Week 1 – Exploring Entrepreneurship

Upon hearing the term “entrepreneurship,” my mind immediately jumps to the popular examples of successful companies like Facebook or Amazon which serve millions of customers across the world. With some reflection, however, I realize the concept extends way beyond a startup’s visible results that are often used to define entrepreneurship.

Entrepreneurship is more about the process, than the results. It is the pursuit of a new approach to tackling problems and meeting the changing needs of consumers. Sometimes this pursuit results in the development of a new company, but more often, entrepreneurial ideas are implemented within existing businesses to expand into new markets, reach additional customers, and reduce operating expenses. At its core, I believe entrepreneurship is about challenging the status quo and improving processes, which can take many forms.

In my own life, I have many opportunities to think and act in an entrepreneurial way. As a financial analyst, one of my main responsibilities is to clearly present information to executives. The recent implementation of new tools and technologies has increased my leaders’ expectations. As a result, I must continually strive to improve the communication of financial information by anticipating questions and providing better, more interactive visualizations. I cannot rely on my predecessor’s documented procedures, but rather must think innovatively to address my customers’ evolving demands.

I hope this class will help me view the world differently, through the lens of an entrepreneur. A new perspective and insights from successful entrepreneurs, will benefit me when I seek to implement a new startup of my own. Although I do not know exactly which industry the startup would relate to, the transferrable skills in this class will prepare me to disrupt any field. In the long-term, I look forward to scaling up a small venture to tackle a specific challenge and make a significant impact in an industry.


Donna Harris is a “serial entrepreneur,” having started four different companies. As a co-founder of 1776, Donna fosters a startup community to help other entrepreneurs make valuable connections across the D.C. ecosystem to grow their businesses. Prior to 1776, Donna gained experience supporting other entrepreneurs in her role as Managing Director at the Startup America Partnership. Through her other start-up ventures and leadership roles, Donna gained experience in the government, health and human services, and technology industries.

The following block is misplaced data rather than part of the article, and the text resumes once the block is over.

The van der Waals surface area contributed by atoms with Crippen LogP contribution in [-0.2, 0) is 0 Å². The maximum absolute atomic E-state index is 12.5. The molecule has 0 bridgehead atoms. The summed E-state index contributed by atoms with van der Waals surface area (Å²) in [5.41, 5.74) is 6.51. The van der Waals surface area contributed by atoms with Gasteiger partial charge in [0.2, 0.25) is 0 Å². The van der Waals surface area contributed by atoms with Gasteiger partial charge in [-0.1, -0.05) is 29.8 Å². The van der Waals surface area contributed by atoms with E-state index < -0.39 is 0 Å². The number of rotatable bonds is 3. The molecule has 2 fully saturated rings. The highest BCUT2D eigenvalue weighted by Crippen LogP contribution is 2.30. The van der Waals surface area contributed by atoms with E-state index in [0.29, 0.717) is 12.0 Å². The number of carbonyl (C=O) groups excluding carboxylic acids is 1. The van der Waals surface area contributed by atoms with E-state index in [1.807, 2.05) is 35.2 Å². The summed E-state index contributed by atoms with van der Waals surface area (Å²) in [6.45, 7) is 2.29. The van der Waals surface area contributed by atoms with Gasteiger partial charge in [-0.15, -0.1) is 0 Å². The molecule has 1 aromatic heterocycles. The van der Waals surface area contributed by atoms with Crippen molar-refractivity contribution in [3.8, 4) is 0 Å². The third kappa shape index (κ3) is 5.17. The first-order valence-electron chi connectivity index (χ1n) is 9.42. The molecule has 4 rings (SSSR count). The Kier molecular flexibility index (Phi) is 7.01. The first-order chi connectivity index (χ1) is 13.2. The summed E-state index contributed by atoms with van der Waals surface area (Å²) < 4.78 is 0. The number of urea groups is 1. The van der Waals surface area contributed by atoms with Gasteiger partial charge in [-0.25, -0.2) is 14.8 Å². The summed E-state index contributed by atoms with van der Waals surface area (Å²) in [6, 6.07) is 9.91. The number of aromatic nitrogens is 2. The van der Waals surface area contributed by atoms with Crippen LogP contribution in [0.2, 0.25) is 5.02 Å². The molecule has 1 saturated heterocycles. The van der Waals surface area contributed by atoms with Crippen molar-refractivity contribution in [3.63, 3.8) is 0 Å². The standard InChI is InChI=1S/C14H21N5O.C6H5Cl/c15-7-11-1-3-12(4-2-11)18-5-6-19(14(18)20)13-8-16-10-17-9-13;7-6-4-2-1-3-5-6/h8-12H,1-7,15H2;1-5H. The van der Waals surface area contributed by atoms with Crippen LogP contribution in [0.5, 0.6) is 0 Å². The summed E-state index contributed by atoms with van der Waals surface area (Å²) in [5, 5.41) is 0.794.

At first, Donna went down the entrepreneurial path to avoid the stresses of her job at Oracle with its growing sales quotas year over year. While at Oracle, she noticed weaknesses in its delivery of software training which inspired the idea for her first start-up. She sought to provide more effective, internet-based training for Oracle customers. Although the company was not a large success, it sparked a passion for entrepreneurship and provided some important lessons that she could leverage in future endeavors.

For example, Donna emphasized a couple key themes for a successful startup—inertia and scalability. She described the challenges in gaining momentum when trying to change the status quo, especially in well-established industries. Inertia is necessary to gain support, overcome regulatory obstacles, and acquire resources. I agree with Donna’s insights. From my work experience, I have observed how quickly some of the best ideas are forgotten when they do not gain support from enough influential people. Websites like Kickstarter help aspiring entrepreneurs gain inertia to cross over “the tipping point” and reach a critical mass of people. After the seed stage, the focus shifts to developing a plan to scale the idea. While allowing an entrepreneur to reach a greater consumer base, scalability also helps reduce per unit costs which is critical to long-term profitability.

Within the healthcare industry, inertia can be achieved by seeking physician endorsements. For example, many skin care products advertise “dermatologist recommended” and the medical checklist process spread throughout hospitals after a prominent physician, Atul Gawande, advocated for its usage. In terms of scalability in healthcare, it is important to consider the reimbursement policies of Medicare/Medicaid/private insurances on one’s ability to profitably diffuse a product or medical tool. Disruptive ideas in the healthcare industry must engage support from key authorities in the field and take the industry structure into account when developing a growth plan.

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